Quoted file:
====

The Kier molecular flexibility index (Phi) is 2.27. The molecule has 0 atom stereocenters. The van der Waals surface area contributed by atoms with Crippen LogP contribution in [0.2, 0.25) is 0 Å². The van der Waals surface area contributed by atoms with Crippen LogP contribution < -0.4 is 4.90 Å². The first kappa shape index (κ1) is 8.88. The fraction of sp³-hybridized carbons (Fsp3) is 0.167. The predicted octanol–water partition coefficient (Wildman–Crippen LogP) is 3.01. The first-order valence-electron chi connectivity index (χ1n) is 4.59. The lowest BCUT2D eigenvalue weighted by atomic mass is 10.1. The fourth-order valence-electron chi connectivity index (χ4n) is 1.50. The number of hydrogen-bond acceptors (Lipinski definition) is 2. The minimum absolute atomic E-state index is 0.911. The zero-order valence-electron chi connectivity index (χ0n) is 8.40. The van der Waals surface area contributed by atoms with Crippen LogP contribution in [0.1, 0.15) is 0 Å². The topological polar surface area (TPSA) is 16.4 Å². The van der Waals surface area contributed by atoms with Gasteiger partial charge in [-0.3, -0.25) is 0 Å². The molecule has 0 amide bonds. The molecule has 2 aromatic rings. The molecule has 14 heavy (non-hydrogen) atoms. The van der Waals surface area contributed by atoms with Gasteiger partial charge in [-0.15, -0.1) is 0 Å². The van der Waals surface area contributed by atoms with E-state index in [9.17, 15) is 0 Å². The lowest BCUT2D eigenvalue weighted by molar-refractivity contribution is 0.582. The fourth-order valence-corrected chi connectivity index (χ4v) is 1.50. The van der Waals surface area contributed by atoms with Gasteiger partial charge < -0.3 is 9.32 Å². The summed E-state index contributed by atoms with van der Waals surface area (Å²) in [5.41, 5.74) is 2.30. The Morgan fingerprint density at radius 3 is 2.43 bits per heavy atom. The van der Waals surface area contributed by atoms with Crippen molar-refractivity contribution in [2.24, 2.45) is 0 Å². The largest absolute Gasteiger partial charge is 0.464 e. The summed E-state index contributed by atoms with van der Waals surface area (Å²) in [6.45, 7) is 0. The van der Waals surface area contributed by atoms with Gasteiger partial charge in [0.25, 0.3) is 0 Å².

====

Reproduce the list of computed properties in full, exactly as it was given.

The Kier molecular flexibility index (Phi) is 2.27. The molecule has 0 atom stereocenters. The van der Waals surface area contributed by atoms with Crippen LogP contribution in [0.2, 0.25) is 0 Å². The van der Waals surface area contributed by atoms with Crippen LogP contribution < -0.4 is 4.90 Å². The first kappa shape index (κ1) is 8.88. The fraction of sp³-hybridized carbons (Fsp3) is 0.167. The predicted octanol–water partition coefficient (Wildman–Crippen LogP) is 3.01. The first-order valence-electron chi connectivity index (χ1n) is 4.59. The lowest BCUT2D eigenvalue weighted by atomic mass is 10.1. The fourth-order valence-electron chi connectivity index (χ4n) is 1.50. The number of hydrogen-bond acceptors (Lipinski definition) is 2. The minimum absolute atomic E-state index is 0.911. The zero-order valence-electron chi connectivity index (χ0n) is 8.40. The van der Waals surface area contributed by atoms with Crippen LogP contribution in [0.1, 0.15) is 0 Å². The topological polar surface area (TPSA) is 16.4 Å². The van der Waals surface area contributed by atoms with Gasteiger partial charge in [-0.3, -0.25) is 0 Å². The molecule has 0 amide bonds. The molecule has 2 aromatic rings. The molecule has 14 heavy (non-hydrogen) atoms. The van der Waals surface area contributed by atoms with Gasteiger partial charge in [-0.15, -0.1) is 0 Å². The van der Waals surface area contributed by atoms with E-state index in [9.17, 15) is 0 Å². The lowest BCUT2D eigenvalue weighted by molar-refractivity contribution is 0.582. The fourth-order valence-corrected chi connectivity index (χ4v) is 1.50. The van der Waals surface area contributed by atoms with Gasteiger partial charge < -0.3 is 9.32 Å². The summed E-state index contributed by atoms with van der Waals surface area (Å²) in [5.41, 5.74) is 2.30. The Morgan fingerprint density at radius 3 is 2.43 bits per heavy atom. The van der Waals surface area contributed by atoms with Crippen molar-refractivity contribution in [2.24, 2.45) is 0 Å². The largest absolute Gasteiger partial charge is 0.464 e. The summed E-state index contributed by atoms with van der Waals surface area (Å²) in [6.45, 7) is 0. The van der Waals surface area contributed by atoms with Gasteiger partial charge in [0.25, 0.3) is 0 Å².